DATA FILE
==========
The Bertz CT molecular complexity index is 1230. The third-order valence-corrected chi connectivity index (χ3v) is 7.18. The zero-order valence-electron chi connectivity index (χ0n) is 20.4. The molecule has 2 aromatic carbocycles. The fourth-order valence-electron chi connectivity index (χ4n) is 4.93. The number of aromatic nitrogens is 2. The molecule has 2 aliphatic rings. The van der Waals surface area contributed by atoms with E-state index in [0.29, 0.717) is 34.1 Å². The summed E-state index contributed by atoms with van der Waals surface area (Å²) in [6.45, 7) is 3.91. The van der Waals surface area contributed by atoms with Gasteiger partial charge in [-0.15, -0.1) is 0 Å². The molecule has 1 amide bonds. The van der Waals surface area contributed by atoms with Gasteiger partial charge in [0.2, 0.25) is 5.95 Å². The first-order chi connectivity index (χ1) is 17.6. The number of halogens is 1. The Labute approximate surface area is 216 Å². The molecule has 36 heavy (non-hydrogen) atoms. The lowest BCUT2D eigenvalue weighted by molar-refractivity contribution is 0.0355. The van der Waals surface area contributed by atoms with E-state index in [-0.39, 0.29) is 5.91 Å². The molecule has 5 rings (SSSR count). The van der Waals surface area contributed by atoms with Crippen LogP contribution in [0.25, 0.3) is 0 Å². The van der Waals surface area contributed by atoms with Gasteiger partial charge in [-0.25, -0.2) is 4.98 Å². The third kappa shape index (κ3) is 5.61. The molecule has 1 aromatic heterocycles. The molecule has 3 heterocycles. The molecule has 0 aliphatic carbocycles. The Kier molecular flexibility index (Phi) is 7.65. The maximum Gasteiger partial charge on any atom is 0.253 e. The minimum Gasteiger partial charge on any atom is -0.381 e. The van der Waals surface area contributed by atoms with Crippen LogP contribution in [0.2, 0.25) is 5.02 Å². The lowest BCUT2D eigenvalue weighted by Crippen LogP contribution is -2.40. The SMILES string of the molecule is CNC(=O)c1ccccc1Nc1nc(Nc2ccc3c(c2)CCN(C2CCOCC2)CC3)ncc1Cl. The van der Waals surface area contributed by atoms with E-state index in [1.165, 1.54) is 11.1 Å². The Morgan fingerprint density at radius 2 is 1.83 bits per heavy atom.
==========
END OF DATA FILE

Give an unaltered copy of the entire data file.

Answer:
The Bertz CT molecular complexity index is 1230. The third-order valence-corrected chi connectivity index (χ3v) is 7.18. The zero-order valence-electron chi connectivity index (χ0n) is 20.4. The molecule has 2 aromatic carbocycles. The fourth-order valence-electron chi connectivity index (χ4n) is 4.93. The number of aromatic nitrogens is 2. The molecule has 2 aliphatic rings. The van der Waals surface area contributed by atoms with E-state index in [0.29, 0.717) is 34.1 Å². The summed E-state index contributed by atoms with van der Waals surface area (Å²) in [6.45, 7) is 3.91. The van der Waals surface area contributed by atoms with Gasteiger partial charge in [-0.15, -0.1) is 0 Å². The molecule has 1 amide bonds. The van der Waals surface area contributed by atoms with Gasteiger partial charge in [0.2, 0.25) is 5.95 Å². The first-order chi connectivity index (χ1) is 17.6. The number of halogens is 1. The Labute approximate surface area is 216 Å². The molecule has 36 heavy (non-hydrogen) atoms. The lowest BCUT2D eigenvalue weighted by molar-refractivity contribution is 0.0355. The van der Waals surface area contributed by atoms with E-state index in [-0.39, 0.29) is 5.91 Å². The molecule has 5 rings (SSSR count). The van der Waals surface area contributed by atoms with Crippen LogP contribution in [0.25, 0.3) is 0 Å². The van der Waals surface area contributed by atoms with Gasteiger partial charge in [-0.25, -0.2) is 4.98 Å². The third kappa shape index (κ3) is 5.61. The molecule has 1 aromatic heterocycles. The molecule has 3 heterocycles. The molecule has 0 aliphatic carbocycles. The Kier molecular flexibility index (Phi) is 7.65. The maximum Gasteiger partial charge on any atom is 0.253 e. The minimum Gasteiger partial charge on any atom is -0.381 e. The van der Waals surface area contributed by atoms with Crippen LogP contribution in [0.2, 0.25) is 5.02 Å². The lowest BCUT2D eigenvalue weighted by Crippen LogP contribution is -2.40. The SMILES string of the molecule is CNC(=O)c1ccccc1Nc1nc(Nc2ccc3c(c2)CCN(C2CCOCC2)CC3)ncc1Cl. The van der Waals surface area contributed by atoms with E-state index in [1.165, 1.54) is 11.1 Å². The Morgan fingerprint density at radius 2 is 1.83 bits per heavy atom.